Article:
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Understanding The Families First Coronavirus Response Act & Its Impact on Employers

Posted by: Emma Berdanier on March 23rd, 2020

On Mar. 18, 2020 President Donald Trump signed into law House Bill 6201: The Families First Coronavirus Response Act (H.R. 6201). This legislation is a relief package designed to aid U.S. citizens during this unprecedented COVID-19 pandemic.

H.R. 6201 includes two complementary but distinct emergency paid leave provisions, generally applicable to employers with fewer than 500 employees and financed through refundable tax credits. These provisions will become effective no later than 15 days from Mar. 18, 2020, when the bill was signed into law. The provisions expire on Dec. 31, 2020.

The two paid leave provisions within H.R. 6201 are summarized as follows:

Emergency Family and Medical Leave Expansion Act

This provision requires certain employers to provide public health emergency leave under the Family and Medical Leave Act of 1993 (FMLA). The current public health emergency is the COVID-19 emergency declared by Federal, State or local authority.

This specific provision applies when an employee is unable to work or telework due to the need to care for a child under the age of 18, because their school or place of care has been closed, or child care provider is unavailable, due to public health emergency.

A few key differences between this and normal leave protected under FMLA are:

The Department of Labor has been authorized to issue exemptions to the following parties:

  1. Healthcare providers and emergency responders.
  2. Small businesses with fewer than 50 employees if the imposition of this requirement would jeopardize the viability of the business.

All other employers are required to provide this emergency FMLA leave to their employees if needed.

Emergency Paid Sick Leave Act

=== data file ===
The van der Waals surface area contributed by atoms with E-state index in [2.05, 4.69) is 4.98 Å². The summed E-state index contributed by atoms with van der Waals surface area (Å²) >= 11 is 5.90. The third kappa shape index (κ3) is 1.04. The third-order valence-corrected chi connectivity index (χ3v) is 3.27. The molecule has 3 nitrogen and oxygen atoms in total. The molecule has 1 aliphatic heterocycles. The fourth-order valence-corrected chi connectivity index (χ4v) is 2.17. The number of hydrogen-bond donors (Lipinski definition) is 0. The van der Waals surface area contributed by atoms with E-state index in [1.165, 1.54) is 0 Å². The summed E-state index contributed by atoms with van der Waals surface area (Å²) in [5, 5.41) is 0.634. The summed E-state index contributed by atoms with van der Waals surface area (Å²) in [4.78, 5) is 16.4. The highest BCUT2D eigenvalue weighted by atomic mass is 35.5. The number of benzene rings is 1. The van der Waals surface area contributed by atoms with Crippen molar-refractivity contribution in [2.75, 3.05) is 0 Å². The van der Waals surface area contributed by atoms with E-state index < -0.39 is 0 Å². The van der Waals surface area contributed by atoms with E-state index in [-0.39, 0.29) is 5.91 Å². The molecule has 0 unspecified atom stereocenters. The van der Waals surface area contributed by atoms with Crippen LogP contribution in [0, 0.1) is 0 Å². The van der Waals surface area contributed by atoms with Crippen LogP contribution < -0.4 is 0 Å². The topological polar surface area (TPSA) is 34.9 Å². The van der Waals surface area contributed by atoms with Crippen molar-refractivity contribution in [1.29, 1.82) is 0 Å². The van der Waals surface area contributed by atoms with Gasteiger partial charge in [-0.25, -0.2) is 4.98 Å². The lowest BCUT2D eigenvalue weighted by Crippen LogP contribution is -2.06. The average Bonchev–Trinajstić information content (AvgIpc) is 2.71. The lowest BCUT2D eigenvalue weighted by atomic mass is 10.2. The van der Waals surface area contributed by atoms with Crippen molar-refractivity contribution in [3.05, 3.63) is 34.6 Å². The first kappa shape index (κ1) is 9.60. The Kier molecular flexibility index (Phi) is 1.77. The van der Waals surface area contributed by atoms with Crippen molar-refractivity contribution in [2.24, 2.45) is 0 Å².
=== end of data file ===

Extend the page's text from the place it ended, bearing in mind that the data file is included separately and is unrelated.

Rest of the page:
This provision requires certain employers to provide up to two weeks of paid emergency “sick” and “caring for” leave. It applies when an employee is unable to work or telework on account of the following COVID-19 related reasons:

The key details to know about this paid sick leave are:

Regardless of current PTO and paid sick leave policies at a company, every company must provide this paid leave in addition to that which they already provide. Employers may not change their paid leave policies.

The Department of Labor has been authorized to issue exemptions from this provision from the same parties that would be exempted from the paid FMLA provision.

Tax Credits & Grants for Payment of Emergency Leave

Refundable tax credits for the employer portions of the Old-Age, Survivors, and Disability Insurance (OASDI) part of payroll taxes will be provided. These will be used to cover wages paid to employees for time off under the above sick leave and family leave provisions.

The following restrictions apply for the tax credits created in this law:

An employer can decline to take the credit for a given quarter. If an employer does this, they will still be eligible for the credit for the next quarter.

On Mar. 20, 2020, the Internal Revenue Service (IRS) and U.S. Department of Labor expanded the credit under H.R. 6201. Payroll taxes that are available for retention include withheld federal income taxes, the employee share of Social Security and Medicare taxes, and the employer share of Social Security and Medicare taxes.

If there are not sufficient payroll taxes to cover the cost of qualified sick and child care leave paid, employers will be able to file a request for an accelerated payment from the IRS. The IRS expects to process these requests in 2 weeks or less. The details of this new, expedited procedure will be announced next week.

Actions Employers Should be Taking

Now that this bill has become law, employers need to act quickly to effect changes within their company. Employers need to amend any policies they have that go against the contents of this law and train their managers on administering leave under this new law.

This article does not constitute legal advice. J. Kent Staffing recommends you contact an employment attorney to fully understand your employer obligations related to this subject.


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